In a separate bowl, mix cornbread mix according to the package directions, but do not bake. Spread ¼ of cornbread mixture in bottom of skillet. Add meat and corn mixture. Add 1½ cups cheese to the top of the meat mixture. Add remaining Jiffy mixture.

Put skillet in the oven and bake for 20-25 minutes. Rotate skillet a few times during cooking to ensure it browns evenly. Remove from oven and brush butter on top of cornbread. Add remaining cheese and continue to cook in oven until cheese melts. Cover loosely with aluminum foil if needed to keep from over browning. Remove from oven and let sit for 5-10 minutes before serving.


Pork cuts

Hot sauce


Marinate tenderized pork cuts in a 50-50 mixture of hot sauce and milk. Cook in cast iron pot over low heat for several hours until internal temperature reaches 150° for a large cut. (The temperature will rise in larger cuts as it rests.) Add marinade as needed to keep the pork moist while cooking.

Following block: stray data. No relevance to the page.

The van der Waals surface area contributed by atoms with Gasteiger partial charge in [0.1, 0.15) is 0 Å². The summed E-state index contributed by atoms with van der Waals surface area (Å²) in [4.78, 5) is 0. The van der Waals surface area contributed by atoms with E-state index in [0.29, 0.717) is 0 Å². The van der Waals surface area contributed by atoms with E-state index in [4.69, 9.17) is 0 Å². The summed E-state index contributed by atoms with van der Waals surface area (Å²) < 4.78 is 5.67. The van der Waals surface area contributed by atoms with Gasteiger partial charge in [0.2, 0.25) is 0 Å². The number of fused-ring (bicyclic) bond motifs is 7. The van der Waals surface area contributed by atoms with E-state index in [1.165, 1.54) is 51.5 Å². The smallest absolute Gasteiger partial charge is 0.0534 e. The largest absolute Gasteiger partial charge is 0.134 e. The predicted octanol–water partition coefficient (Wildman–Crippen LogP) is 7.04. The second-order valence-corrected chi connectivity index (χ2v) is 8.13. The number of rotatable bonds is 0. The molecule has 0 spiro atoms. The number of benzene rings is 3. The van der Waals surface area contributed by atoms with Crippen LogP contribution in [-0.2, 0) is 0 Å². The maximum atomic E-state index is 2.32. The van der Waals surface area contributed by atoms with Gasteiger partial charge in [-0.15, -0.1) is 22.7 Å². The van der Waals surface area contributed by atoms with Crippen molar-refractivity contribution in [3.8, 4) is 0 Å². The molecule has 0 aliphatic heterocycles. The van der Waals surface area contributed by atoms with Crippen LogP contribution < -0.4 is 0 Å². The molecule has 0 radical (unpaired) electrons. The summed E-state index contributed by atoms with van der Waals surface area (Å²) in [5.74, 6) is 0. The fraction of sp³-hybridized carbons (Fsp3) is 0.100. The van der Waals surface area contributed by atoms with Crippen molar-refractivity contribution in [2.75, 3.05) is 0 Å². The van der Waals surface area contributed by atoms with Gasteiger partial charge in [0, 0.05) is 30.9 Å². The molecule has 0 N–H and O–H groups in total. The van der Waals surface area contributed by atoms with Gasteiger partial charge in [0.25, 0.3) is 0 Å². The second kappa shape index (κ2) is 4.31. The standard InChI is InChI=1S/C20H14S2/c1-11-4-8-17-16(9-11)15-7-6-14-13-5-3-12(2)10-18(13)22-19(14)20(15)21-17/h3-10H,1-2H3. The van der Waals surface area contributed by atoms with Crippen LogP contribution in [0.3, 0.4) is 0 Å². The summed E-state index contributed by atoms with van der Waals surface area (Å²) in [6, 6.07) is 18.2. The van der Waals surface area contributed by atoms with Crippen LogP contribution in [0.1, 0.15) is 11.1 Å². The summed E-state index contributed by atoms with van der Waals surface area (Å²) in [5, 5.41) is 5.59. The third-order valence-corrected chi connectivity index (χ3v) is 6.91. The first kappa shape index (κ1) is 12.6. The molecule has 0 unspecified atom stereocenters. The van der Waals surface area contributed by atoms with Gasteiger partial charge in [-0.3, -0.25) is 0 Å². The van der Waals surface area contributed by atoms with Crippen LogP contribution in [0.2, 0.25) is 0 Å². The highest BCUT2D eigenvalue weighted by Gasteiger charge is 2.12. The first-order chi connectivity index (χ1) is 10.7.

10-12 pound turkey

2 Tablespoons poultry spices

1 pound pork sausage

1 medium onion, diced

6 cups soft bread crumbs

4 slices bacon

Sprinkle turkey with poultry seasoning. Brown crumbled sausage with onion in a deep Dutch oven. Add bread crumbs and mix. Loosely stuff the mixture into the turkey cavity and lace the bird closed. Bake for 3½ hours with the breast side up and bacon across the breast. Cook to an internal temp of 165°. If cooking in an oven, bake at 400° for about 15 minutes per pound.

Note: For a smaller crowd, use turkey breasts or strips and cook in a cast iron skillet instead of a Dutch oven. The turkey can be cooked in the skillet with the bacon and the sausage stuffing served as a side.

Christy Kirk is a freelance writer who lives in Little Texas.